The UK has a solid worldwide reputation in soil science and an unrivalled collection of soil data, making it well-positioned to help the development of new soil technology. The United Kingdom is highly regarded in soil science research and development and production for a number of international agricultural technology firms.

Agriculture, particularly agricultural research, was one of eight areas in which the Chancellor recognised the United Kingdom as a global leader during his address to the Royal Society in November. The RSC's study makes several important recommendations to support and promote UK soil research, according to the Chancellor's goal.

To keep up with the growing demand for food production, we must invest in advanced soil science techniques. The report calls for long-term, sustained funding in this area and recommends four key priority areas that offer great potential for interdisciplinary research. These include biosignalling and sensors for monitoring plant conditions with increased precision, closed-loop systems for recovering key nutrients such as phosphorus from waste streams, integrated computational models of plant-soil-water interactions to develop new crop technologies, and innovative approaches to increasing the efficiency of nutrient and water use. By optimising these cutting-edge techniques, we can help ensure the continued vitality of our agricultural sector and reduce our impact on precious natural resources. Thus, it is clear that a robust investment in modern soil science is not only a worthy goal – it is an urgent necessity.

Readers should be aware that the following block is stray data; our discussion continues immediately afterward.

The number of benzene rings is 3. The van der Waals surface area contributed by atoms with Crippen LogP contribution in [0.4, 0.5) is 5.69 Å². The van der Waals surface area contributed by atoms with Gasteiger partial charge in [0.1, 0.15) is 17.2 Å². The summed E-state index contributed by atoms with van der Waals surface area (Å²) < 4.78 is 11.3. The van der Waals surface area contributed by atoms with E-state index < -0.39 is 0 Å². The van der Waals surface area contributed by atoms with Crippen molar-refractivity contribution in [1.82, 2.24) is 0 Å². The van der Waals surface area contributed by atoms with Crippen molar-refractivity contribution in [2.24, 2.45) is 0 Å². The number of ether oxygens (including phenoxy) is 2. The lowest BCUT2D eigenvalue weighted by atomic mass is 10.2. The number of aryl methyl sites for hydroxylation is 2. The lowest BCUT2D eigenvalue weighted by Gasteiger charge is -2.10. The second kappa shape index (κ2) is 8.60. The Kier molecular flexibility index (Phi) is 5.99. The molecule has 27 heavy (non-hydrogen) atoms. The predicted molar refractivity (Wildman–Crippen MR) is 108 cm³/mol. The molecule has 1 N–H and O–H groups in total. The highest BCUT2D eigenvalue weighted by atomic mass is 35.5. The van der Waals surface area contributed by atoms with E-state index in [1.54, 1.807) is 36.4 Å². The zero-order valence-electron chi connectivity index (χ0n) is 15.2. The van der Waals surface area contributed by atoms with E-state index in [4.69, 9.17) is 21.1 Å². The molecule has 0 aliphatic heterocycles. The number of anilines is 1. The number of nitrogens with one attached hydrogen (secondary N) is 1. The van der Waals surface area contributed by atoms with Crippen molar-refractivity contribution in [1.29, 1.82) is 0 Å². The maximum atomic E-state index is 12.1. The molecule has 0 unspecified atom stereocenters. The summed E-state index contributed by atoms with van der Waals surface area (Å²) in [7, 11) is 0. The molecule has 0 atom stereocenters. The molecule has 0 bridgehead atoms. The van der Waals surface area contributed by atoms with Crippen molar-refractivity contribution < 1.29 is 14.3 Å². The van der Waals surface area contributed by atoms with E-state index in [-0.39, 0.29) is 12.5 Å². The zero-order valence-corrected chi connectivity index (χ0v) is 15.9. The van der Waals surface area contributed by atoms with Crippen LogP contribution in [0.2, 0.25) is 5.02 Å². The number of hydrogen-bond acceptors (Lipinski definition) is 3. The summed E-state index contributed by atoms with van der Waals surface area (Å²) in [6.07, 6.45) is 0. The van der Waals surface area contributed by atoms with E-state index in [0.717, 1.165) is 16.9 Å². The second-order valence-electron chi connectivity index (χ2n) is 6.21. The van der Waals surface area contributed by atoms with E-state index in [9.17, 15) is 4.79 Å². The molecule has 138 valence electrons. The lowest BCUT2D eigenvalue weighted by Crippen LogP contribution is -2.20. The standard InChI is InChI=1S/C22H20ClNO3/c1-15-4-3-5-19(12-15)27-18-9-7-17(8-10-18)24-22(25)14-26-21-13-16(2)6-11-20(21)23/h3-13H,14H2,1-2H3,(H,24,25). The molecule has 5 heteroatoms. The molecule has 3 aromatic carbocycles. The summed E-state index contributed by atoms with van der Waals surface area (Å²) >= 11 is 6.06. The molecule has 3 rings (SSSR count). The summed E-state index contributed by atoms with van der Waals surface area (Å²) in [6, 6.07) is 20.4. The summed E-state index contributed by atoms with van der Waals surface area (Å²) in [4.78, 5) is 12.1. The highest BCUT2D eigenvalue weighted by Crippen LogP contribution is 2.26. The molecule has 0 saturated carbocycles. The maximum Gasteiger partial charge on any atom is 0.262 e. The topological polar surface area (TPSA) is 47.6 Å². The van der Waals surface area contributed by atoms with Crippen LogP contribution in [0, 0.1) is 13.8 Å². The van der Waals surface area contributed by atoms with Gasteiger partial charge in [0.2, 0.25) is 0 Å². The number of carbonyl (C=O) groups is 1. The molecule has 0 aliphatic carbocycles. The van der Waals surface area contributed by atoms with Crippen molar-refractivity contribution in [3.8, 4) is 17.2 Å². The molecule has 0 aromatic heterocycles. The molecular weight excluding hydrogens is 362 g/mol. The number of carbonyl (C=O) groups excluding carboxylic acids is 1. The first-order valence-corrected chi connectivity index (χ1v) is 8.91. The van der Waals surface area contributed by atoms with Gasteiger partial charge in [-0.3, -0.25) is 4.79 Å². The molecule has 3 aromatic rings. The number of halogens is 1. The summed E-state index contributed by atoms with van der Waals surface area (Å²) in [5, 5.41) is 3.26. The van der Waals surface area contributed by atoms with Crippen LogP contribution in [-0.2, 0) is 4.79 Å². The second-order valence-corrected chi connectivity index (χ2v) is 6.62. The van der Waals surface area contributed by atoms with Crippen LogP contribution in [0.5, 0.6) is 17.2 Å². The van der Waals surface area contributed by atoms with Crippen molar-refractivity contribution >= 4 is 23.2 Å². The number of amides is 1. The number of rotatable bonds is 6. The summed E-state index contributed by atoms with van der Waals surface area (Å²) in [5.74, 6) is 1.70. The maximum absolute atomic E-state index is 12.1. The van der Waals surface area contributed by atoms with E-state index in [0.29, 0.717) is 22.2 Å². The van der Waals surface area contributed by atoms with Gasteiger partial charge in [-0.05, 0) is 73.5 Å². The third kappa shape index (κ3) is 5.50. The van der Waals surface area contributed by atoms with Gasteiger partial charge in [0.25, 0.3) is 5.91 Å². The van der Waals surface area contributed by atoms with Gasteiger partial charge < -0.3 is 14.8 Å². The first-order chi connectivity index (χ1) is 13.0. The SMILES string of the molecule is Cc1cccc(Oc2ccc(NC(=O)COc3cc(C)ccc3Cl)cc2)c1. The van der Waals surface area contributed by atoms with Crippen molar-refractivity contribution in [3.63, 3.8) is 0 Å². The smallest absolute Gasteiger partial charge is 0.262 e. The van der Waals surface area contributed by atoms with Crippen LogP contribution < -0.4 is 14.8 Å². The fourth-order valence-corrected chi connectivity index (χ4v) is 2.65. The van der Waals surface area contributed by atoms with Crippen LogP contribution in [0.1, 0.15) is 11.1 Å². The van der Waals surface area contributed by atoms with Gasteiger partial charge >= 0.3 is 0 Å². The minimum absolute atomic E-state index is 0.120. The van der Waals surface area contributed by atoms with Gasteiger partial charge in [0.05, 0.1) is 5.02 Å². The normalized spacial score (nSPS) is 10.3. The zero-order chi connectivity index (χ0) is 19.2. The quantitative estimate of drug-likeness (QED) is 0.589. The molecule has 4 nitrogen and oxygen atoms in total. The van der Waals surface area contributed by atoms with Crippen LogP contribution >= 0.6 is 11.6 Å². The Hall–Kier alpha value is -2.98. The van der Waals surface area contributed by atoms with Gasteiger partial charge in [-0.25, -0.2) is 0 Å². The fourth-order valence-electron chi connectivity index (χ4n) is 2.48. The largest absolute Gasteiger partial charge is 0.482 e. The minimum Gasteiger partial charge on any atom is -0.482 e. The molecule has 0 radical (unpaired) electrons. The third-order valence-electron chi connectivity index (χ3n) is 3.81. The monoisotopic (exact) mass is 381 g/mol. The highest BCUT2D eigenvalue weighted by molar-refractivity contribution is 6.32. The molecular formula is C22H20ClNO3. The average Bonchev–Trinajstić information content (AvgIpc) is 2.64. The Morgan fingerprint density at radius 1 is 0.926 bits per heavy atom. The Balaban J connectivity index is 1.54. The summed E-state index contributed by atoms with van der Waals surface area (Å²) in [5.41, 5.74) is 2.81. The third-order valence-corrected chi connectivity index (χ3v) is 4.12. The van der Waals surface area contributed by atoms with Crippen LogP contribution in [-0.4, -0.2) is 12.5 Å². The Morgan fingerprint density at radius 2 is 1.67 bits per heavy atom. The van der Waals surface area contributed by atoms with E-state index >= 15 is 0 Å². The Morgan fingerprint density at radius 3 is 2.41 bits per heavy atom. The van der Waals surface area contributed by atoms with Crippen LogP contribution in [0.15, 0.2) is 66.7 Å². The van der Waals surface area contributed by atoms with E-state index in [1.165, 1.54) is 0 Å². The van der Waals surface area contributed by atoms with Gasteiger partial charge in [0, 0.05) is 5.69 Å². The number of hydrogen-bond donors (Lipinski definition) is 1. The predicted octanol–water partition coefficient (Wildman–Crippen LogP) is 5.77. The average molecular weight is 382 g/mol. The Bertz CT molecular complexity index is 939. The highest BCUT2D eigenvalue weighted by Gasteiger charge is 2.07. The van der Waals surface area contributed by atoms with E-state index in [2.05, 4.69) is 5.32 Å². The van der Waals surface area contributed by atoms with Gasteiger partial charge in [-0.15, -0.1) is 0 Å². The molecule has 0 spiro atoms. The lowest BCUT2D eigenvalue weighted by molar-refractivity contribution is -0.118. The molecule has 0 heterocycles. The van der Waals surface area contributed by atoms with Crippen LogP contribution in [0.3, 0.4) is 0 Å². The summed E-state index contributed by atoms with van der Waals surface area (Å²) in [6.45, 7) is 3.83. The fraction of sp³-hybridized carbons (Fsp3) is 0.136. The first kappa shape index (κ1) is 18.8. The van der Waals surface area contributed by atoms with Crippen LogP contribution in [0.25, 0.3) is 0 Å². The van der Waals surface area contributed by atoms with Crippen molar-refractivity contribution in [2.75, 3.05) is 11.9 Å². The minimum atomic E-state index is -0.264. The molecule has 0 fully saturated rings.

The study also warns against future issues that UK soil science may encounter.

We are facing a potential crisis in the soil science research community in the UK. Many of the current leaders in the field are nearing retirement age, and there is a lack of younger scientists coming up through the ranks to replace them. This shortage in the skills pipeline could have a significant economic effect, with the possibility that the UK agricultural sector will lose out on opportunities for innovative products and services with the potential to generate revenue in the international market. To avoid this situation, we must invest in training and education programmes to encourage more young people to enter the field of soil science. With the proper support, we can ensure that the UK remains at the forefront of this vital area of research.